Aunt Katie stitched a small heart covering the prick in her jeans below the pocket. “A stitch in time saves nine, or in this case five saves twenty.”
Jenny rubbed her finger over the heart. She took the embroidery needle from her Aunt and added another heart. “Now it doesn’t seem so lonely.”
The red hearts resembled tear drops and she thought about the last few weeks; the sudden fever, the anguish, and the eventual death. Her mother went so fast she hardly had time to say goodbye.
Jenny ripped the tiny hole in her jeans on the door as she rushed from her mother’s hospital room. Her mother had just died and all she could think about was a simple question: did mom love me?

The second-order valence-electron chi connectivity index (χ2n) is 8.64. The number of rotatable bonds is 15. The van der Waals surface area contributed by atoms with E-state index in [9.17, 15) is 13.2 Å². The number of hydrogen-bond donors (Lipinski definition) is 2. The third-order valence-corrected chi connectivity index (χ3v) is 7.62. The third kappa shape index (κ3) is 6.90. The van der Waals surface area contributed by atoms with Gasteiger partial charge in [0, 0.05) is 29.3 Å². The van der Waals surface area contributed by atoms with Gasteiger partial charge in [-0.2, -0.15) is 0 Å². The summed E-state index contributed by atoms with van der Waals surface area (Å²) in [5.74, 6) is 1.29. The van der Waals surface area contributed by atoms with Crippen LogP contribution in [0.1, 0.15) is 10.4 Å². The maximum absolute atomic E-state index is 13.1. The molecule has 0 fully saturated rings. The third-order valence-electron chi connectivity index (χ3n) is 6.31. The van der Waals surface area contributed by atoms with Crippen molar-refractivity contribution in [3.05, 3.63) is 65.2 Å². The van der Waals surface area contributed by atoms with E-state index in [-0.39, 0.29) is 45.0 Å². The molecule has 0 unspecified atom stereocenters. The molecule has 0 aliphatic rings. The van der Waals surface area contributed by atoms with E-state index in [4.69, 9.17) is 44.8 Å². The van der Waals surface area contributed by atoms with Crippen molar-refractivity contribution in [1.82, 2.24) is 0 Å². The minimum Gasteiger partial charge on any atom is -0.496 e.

Jenny rubbed the threads and sobbed.
Aunt Katie pulled the girl to her chest and let her cry. When the girl seemed settled, she covered her in a blanket, and went into the other room. She returned with a fabric book.
“Your mom taught me embroidery,” Aunt Katie said. “She practiced with patterns and her own designs. She dreamed of having a daughter like you.
Aunt Katie turned the fabric pages until she stopped on a picture of a baby girl holding a laurel flower.
“This is a picture of you.” Jenny fingered the stitches of her baby face. Each delicate stitch combined to create a photograph on the fabric.
“Your mom wanted you to have a beautiful life. She loved you very much.”
© 2019, Michael Shawn Sommermeyer. All rights reserved.
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